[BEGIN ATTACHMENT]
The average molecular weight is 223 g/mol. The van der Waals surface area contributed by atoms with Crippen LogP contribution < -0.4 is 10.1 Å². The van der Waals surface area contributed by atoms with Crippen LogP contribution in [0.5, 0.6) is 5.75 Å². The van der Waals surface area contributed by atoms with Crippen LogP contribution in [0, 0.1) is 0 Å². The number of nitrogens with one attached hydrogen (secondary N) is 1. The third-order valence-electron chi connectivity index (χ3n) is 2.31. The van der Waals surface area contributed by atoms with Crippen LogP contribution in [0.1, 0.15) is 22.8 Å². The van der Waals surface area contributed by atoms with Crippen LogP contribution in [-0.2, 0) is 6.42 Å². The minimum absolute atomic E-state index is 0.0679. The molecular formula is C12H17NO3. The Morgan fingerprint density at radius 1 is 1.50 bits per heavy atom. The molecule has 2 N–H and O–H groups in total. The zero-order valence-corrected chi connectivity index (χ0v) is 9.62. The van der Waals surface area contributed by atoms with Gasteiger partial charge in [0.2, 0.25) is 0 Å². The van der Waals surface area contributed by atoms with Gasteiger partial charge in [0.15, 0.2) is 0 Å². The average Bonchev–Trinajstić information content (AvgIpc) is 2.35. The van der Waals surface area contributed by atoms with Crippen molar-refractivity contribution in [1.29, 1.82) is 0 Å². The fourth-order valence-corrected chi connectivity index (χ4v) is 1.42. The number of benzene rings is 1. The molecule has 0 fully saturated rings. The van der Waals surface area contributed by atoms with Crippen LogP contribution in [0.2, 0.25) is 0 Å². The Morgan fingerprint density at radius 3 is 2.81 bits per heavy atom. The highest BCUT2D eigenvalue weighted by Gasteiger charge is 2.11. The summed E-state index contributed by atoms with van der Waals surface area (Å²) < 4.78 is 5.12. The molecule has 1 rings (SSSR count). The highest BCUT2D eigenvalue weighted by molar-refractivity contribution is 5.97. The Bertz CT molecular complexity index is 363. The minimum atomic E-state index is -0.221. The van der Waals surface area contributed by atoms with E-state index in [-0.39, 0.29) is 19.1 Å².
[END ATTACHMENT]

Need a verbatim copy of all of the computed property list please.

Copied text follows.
The average molecular weight is 223 g/mol. The van der Waals surface area contributed by atoms with Crippen LogP contribution < -0.4 is 10.1 Å². The van der Waals surface area contributed by atoms with Crippen LogP contribution in [0.5, 0.6) is 5.75 Å². The van der Waals surface area contributed by atoms with Crippen LogP contribution in [0, 0.1) is 0 Å². The number of nitrogens with one attached hydrogen (secondary N) is 1. The third-order valence-electron chi connectivity index (χ3n) is 2.31. The van der Waals surface area contributed by atoms with Crippen LogP contribution in [0.1, 0.15) is 22.8 Å². The van der Waals surface area contributed by atoms with Crippen LogP contribution in [-0.2, 0) is 6.42 Å². The minimum absolute atomic E-state index is 0.0679. The molecular formula is C12H17NO3. The Morgan fingerprint density at radius 1 is 1.50 bits per heavy atom. The molecule has 2 N–H and O–H groups in total. The zero-order valence-corrected chi connectivity index (χ0v) is 9.62. The van der Waals surface area contributed by atoms with Gasteiger partial charge in [0.2, 0.25) is 0 Å². The van der Waals surface area contributed by atoms with Gasteiger partial charge in [0.15, 0.2) is 0 Å². The average Bonchev–Trinajstić information content (AvgIpc) is 2.35. The van der Waals surface area contributed by atoms with Crippen molar-refractivity contribution in [1.29, 1.82) is 0 Å². The fourth-order valence-corrected chi connectivity index (χ4v) is 1.42. The number of benzene rings is 1. The molecule has 0 fully saturated rings. The van der Waals surface area contributed by atoms with Crippen LogP contribution in [0.2, 0.25) is 0 Å². The Morgan fingerprint density at radius 3 is 2.81 bits per heavy atom. The highest BCUT2D eigenvalue weighted by Gasteiger charge is 2.11. The summed E-state index contributed by atoms with van der Waals surface area (Å²) < 4.78 is 5.12. The molecule has 1 rings (SSSR count). The highest BCUT2D eigenvalue weighted by molar-refractivity contribution is 5.97. The Bertz CT molecular complexity index is 363. The minimum atomic E-state index is -0.221. The van der Waals surface area contributed by atoms with E-state index in [-0.39, 0.29) is 19.1 Å².